Join Date: Feb 2009
Location: Eventing Country
• Horses: 0
I see allot of stiff inside rein. You are not giving what-so-ever with your inside rein at all, you aren't rewarding him or aiding him to carry and support himself when you hold that inside rein so much.
The outside rein is where most of the function comes from. The outside rein aids in the controll of tempo, speed. It keeps the outside shoulder under your horse, and it is your turning rein as well.
You must learn to drive inside leg, into outside rein - so that your horse can learn to carry himself.
Too much inside rein, creates a stiff, on the muscle horse - with no release from his rider.
The moment he gives to you, you must give back.
I also see your leather way too long. You reach for your toe often and you are gripping your knees in response. Your leathers should be at the correct length to give you a strong base of security in your tack. Your leathe should be at the correct length, whether doing dressage or jumping - so that your knees don't have to be the part of your body you rely on for comfort. Your heels must beable to do their job...always.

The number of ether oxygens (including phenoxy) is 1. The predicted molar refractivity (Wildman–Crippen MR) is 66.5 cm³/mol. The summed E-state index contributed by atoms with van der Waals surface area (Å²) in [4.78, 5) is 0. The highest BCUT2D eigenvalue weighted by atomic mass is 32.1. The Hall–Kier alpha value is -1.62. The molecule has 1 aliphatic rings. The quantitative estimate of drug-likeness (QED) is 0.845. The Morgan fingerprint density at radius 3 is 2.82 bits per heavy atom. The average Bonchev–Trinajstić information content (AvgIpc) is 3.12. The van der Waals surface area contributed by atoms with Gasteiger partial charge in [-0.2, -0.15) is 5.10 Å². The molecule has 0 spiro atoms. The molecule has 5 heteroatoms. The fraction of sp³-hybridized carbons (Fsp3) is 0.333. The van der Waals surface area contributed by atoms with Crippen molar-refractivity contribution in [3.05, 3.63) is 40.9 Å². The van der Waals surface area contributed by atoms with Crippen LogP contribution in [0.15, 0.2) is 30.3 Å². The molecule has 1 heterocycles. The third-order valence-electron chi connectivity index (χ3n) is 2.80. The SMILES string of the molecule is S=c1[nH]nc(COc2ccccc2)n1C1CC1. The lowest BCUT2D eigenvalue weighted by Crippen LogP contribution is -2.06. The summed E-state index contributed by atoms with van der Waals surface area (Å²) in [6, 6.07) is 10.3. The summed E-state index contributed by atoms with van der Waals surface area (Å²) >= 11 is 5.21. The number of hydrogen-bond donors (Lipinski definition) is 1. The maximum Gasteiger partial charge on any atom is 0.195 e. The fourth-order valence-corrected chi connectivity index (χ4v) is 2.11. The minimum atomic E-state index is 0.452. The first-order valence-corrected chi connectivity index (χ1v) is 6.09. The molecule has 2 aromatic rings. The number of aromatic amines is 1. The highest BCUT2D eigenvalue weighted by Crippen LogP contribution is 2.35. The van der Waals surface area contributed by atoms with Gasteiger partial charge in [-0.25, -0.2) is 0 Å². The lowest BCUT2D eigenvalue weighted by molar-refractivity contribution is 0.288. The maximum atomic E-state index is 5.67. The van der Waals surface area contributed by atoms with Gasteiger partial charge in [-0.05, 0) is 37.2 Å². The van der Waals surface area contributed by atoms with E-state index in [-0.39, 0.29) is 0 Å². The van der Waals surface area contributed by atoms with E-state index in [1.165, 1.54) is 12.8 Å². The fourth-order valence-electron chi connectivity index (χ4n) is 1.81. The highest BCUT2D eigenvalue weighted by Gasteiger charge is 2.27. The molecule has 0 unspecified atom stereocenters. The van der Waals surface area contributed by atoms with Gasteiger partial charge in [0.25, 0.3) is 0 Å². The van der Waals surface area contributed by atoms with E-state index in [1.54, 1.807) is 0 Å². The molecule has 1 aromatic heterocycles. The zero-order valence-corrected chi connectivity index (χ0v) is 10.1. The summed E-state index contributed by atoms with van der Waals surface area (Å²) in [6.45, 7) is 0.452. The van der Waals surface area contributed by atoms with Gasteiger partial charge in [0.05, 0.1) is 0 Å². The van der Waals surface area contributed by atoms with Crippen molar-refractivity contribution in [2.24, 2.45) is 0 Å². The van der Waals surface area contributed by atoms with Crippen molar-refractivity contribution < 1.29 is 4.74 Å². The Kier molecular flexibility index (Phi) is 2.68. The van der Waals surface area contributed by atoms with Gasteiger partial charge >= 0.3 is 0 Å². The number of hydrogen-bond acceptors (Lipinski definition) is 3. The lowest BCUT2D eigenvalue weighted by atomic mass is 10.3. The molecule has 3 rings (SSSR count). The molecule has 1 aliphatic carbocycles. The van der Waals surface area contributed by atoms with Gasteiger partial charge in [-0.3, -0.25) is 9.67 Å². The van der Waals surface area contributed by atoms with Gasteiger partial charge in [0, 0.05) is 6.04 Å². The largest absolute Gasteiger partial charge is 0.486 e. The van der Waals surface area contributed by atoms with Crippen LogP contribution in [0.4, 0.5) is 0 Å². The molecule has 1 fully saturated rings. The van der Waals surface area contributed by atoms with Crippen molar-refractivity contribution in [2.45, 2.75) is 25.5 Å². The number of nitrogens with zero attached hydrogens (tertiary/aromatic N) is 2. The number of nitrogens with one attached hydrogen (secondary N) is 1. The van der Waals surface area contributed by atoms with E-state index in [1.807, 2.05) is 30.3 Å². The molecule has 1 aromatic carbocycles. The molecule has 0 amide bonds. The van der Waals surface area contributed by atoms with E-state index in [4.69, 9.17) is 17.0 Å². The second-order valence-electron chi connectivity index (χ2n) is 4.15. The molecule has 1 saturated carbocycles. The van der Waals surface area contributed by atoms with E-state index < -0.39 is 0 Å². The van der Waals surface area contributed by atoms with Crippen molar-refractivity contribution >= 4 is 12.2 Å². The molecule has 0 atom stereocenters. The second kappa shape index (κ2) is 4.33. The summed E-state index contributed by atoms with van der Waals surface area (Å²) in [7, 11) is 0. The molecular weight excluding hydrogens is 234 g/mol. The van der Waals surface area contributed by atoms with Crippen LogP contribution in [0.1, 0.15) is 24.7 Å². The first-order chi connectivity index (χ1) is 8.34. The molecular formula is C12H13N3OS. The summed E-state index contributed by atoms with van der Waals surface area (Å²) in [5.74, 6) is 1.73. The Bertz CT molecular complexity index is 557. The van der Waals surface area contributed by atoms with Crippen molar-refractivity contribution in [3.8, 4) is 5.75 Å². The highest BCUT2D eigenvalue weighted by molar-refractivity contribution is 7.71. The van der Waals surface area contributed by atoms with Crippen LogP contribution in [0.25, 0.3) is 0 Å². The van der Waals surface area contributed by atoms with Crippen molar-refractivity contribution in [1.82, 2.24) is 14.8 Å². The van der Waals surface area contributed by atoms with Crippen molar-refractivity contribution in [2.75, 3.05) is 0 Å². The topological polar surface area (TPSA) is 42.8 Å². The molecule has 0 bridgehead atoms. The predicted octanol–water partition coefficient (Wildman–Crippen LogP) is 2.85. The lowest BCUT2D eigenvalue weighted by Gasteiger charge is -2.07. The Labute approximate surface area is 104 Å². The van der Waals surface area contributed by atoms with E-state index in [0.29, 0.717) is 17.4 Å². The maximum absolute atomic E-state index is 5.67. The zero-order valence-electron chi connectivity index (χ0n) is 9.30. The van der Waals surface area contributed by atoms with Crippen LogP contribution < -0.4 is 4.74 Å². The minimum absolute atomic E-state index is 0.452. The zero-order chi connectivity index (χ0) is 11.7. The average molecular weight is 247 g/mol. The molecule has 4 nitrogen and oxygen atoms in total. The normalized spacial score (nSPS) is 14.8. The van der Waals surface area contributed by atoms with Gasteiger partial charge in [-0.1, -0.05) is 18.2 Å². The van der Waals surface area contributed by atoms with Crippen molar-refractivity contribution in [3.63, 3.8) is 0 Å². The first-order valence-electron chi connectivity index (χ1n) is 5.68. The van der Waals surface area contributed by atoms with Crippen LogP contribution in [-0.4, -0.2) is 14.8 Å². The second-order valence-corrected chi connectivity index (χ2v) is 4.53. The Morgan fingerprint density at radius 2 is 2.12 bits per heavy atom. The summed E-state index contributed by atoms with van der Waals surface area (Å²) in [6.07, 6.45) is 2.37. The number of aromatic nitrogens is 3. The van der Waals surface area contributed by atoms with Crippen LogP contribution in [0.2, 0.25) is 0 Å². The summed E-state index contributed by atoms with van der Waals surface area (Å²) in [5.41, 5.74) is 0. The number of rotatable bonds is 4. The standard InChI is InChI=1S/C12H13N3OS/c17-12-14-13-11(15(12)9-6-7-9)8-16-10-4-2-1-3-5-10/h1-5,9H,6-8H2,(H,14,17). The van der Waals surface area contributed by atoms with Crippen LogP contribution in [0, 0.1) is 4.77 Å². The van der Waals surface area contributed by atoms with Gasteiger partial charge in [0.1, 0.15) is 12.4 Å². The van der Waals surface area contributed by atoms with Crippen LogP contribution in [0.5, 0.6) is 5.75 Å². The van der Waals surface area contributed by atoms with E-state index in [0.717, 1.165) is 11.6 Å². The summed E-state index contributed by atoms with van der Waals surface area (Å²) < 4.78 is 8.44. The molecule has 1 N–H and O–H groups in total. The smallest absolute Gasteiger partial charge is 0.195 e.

When your leathe are too long, you search for other avenues for security. Knees, toes.
Also, your seat isn't being permitted to do its job when you have to reach for your toes.
I also see too much head tilt to the inside, again - way to much inside rein. He should be on the outside rein. When he has to carry his head to the inside, or to the outside - a shoulder ends up popping. Here, his outside shoulder is popping.
You never ask for a bend or turn with your inside rein. You use your inside leg, your seat bone and outside rein.
He is on the forehand, but with more function with your lower leg, and proper hand carraige, you can learn to lift him up and into you.